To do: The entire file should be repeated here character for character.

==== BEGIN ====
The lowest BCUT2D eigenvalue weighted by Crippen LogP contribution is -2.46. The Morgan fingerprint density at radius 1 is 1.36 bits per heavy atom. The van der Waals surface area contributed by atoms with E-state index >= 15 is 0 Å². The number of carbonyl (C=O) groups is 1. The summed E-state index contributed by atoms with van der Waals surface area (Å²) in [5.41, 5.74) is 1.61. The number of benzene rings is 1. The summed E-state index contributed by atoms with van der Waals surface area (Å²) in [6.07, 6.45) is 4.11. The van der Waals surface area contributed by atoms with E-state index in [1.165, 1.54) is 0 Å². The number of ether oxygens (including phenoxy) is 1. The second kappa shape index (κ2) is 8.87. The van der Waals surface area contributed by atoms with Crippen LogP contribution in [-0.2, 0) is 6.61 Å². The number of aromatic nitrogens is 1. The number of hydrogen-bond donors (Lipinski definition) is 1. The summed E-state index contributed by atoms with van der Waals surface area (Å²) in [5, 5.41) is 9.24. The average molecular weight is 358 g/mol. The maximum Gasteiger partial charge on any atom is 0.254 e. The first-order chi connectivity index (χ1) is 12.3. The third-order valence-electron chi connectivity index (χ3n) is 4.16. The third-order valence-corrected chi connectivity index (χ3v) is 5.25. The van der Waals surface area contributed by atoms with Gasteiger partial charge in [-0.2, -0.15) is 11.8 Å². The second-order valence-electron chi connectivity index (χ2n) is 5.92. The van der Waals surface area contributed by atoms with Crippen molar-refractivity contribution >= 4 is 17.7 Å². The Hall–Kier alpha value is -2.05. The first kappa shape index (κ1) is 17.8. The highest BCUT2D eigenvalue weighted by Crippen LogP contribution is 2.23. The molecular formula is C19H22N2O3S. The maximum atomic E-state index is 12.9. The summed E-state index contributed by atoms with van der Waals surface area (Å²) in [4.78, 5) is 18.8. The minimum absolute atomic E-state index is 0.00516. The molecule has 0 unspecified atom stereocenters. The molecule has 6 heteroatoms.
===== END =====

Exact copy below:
The lowest BCUT2D eigenvalue weighted by Crippen LogP contribution is -2.46. The Morgan fingerprint density at radius 1 is 1.36 bits per heavy atom. The van der Waals surface area contributed by atoms with E-state index >= 15 is 0 Å². The number of carbonyl (C=O) groups is 1. The summed E-state index contributed by atoms with van der Waals surface area (Å²) in [5.41, 5.74) is 1.61. The number of benzene rings is 1. The summed E-state index contributed by atoms with van der Waals surface area (Å²) in [6.07, 6.45) is 4.11. The van der Waals surface area contributed by atoms with E-state index in [1.165, 1.54) is 0 Å². The number of ether oxygens (including phenoxy) is 1. The second kappa shape index (κ2) is 8.87. The van der Waals surface area contributed by atoms with Crippen LogP contribution in [-0.2, 0) is 6.61 Å². The number of aromatic nitrogens is 1. The number of hydrogen-bond donors (Lipinski definition) is 1. The summed E-state index contributed by atoms with van der Waals surface area (Å²) in [5, 5.41) is 9.24. The average molecular weight is 358 g/mol. The maximum Gasteiger partial charge on any atom is 0.254 e. The first-order chi connectivity index (χ1) is 12.3. The third-order valence-electron chi connectivity index (χ3n) is 4.16. The third-order valence-corrected chi connectivity index (χ3v) is 5.25. The van der Waals surface area contributed by atoms with Gasteiger partial charge in [-0.2, -0.15) is 11.8 Å². The second-order valence-electron chi connectivity index (χ2n) is 5.92. The van der Waals surface area contributed by atoms with Crippen molar-refractivity contribution >= 4 is 17.7 Å². The Hall–Kier alpha value is -2.05. The first kappa shape index (κ1) is 17.8. The highest BCUT2D eigenvalue weighted by Crippen LogP contribution is 2.23. The molecular formula is C19H22N2O3S. The maximum atomic E-state index is 12.9. The summed E-state index contributed by atoms with van der Waals surface area (Å²) in [4.78, 5) is 18.8. The minimum absolute atomic E-state index is 0.00516. The molecule has 0 unspecified atom stereocenters. The molecule has 6 heteroatoms.